Illustrations of climate change-related research are provided in "The Bioscience behind: Coping with climate change", a new publication from the Biotechnology and Biological Sciences Research Council (BBRSC).
*genetics that offer plant breeders novel ways to:
develop crops that mature earlier than usual in the UK and so avoid the effects of hotter, drier summers (computer modelling shows that yield losses from early-maturing varieties are more than offset by harvesting before late summer drought);
introduce genes that confer resistance to drought - an approach being pursued in East Anglia, where yields of sugar beet are predicted to fall by half in areas that are already experiencing difficulties because of a reduction in summer rainfall;
*development and testing of novel grass varieties with more extensive root networks that increase the soil's capacity to hold water and thereby help to counter both summer droughts and flash flooding;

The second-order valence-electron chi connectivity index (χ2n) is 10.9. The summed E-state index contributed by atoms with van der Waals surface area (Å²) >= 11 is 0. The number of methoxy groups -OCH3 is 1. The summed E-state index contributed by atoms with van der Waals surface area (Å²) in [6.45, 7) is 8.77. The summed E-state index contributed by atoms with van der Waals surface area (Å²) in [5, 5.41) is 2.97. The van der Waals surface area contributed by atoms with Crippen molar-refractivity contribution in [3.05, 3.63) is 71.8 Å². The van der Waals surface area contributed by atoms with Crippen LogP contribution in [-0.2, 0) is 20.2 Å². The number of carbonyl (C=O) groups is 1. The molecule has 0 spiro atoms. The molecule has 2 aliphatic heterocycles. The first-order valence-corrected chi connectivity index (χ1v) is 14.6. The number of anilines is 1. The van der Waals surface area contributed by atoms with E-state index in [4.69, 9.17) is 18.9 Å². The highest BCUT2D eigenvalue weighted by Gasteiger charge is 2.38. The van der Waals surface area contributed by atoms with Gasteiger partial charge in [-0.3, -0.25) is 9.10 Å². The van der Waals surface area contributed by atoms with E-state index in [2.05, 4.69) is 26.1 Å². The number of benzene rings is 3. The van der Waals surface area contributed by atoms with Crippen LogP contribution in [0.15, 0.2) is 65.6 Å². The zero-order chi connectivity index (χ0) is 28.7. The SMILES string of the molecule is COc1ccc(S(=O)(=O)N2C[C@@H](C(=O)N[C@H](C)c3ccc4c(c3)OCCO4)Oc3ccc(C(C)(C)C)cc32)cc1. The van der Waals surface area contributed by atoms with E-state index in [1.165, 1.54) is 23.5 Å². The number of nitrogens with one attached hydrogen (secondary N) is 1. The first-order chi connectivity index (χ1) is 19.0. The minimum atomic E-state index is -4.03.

*analysis to identify areas of the UK most at risk if the tropical disease bluetongue continues to spread northwards and westwards from southern and eastern Europe, where it has killed over 1.5M sheep in a dozen countries over the past eight years;
*evaluation and optimisation of the yield, sustainability and commercial potential of energy crops such as short rotation coppice willow and the perennial grass Miscanthus.
BBSRC Chief Executive Julia Goodfellow said: "Climate change represents a major challenge for society and for science. As well as reducing the causes of climate change, we need to be able to mitigate its impact on farming and food production. Bioscience has an important role to play in providing options for addressing both aspects."
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